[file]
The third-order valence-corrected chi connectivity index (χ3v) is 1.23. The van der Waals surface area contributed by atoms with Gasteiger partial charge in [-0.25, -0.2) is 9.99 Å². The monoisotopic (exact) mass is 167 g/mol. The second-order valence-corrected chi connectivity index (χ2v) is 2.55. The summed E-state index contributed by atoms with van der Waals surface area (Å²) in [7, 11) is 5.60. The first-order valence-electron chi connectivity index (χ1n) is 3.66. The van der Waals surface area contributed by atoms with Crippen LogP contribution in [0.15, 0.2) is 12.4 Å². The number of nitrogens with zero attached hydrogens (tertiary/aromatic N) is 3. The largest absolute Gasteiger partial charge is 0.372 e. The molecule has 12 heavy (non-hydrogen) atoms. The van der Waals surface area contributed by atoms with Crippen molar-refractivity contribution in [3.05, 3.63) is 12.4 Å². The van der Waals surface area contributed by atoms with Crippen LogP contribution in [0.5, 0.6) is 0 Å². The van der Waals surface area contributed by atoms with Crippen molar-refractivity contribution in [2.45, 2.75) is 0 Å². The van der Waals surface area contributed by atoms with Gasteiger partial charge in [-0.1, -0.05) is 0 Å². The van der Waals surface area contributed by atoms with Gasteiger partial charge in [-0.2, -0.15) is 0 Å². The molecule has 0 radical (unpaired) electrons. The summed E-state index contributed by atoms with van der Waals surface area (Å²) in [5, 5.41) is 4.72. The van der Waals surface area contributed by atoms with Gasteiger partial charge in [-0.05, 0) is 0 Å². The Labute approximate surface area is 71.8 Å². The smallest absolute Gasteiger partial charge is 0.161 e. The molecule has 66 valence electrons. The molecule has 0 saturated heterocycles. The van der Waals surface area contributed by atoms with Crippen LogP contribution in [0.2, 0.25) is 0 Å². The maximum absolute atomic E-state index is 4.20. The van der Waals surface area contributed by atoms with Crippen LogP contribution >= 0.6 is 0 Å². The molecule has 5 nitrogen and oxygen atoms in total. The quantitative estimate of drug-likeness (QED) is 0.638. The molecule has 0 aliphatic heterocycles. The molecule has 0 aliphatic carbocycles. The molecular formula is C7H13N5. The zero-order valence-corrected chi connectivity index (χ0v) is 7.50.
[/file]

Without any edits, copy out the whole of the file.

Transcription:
The third-order valence-corrected chi connectivity index (χ3v) is 1.23. The van der Waals surface area contributed by atoms with Gasteiger partial charge in [-0.25, -0.2) is 9.99 Å². The monoisotopic (exact) mass is 167 g/mol. The second-order valence-corrected chi connectivity index (χ2v) is 2.55. The summed E-state index contributed by atoms with van der Waals surface area (Å²) in [7, 11) is 5.60. The first-order valence-electron chi connectivity index (χ1n) is 3.66. The van der Waals surface area contributed by atoms with Crippen LogP contribution in [0.15, 0.2) is 12.4 Å². The number of nitrogens with zero attached hydrogens (tertiary/aromatic N) is 3. The largest absolute Gasteiger partial charge is 0.372 e. The molecule has 12 heavy (non-hydrogen) atoms. The van der Waals surface area contributed by atoms with Crippen molar-refractivity contribution in [3.05, 3.63) is 12.4 Å². The van der Waals surface area contributed by atoms with Crippen LogP contribution in [0.5, 0.6) is 0 Å². The van der Waals surface area contributed by atoms with Crippen molar-refractivity contribution in [2.45, 2.75) is 0 Å². The van der Waals surface area contributed by atoms with Gasteiger partial charge in [-0.1, -0.05) is 0 Å². The van der Waals surface area contributed by atoms with Gasteiger partial charge in [-0.2, -0.15) is 0 Å². The molecule has 0 radical (unpaired) electrons. The summed E-state index contributed by atoms with van der Waals surface area (Å²) in [5, 5.41) is 4.72. The van der Waals surface area contributed by atoms with Gasteiger partial charge in [-0.05, 0) is 0 Å². The Labute approximate surface area is 71.8 Å². The smallest absolute Gasteiger partial charge is 0.161 e. The molecule has 66 valence electrons. The molecule has 0 saturated heterocycles. The van der Waals surface area contributed by atoms with Crippen LogP contribution in [0.2, 0.25) is 0 Å². The maximum absolute atomic E-state index is 4.20. The van der Waals surface area contributed by atoms with Crippen LogP contribution >= 0.6 is 0 Å². The molecule has 5 nitrogen and oxygen atoms in total. The quantitative estimate of drug-likeness (QED) is 0.638. The molecule has 0 aliphatic heterocycles. The molecule has 0 aliphatic carbocycles. The molecular formula is C7H13N5. The zero-order valence-corrected chi connectivity index (χ0v) is 7.50.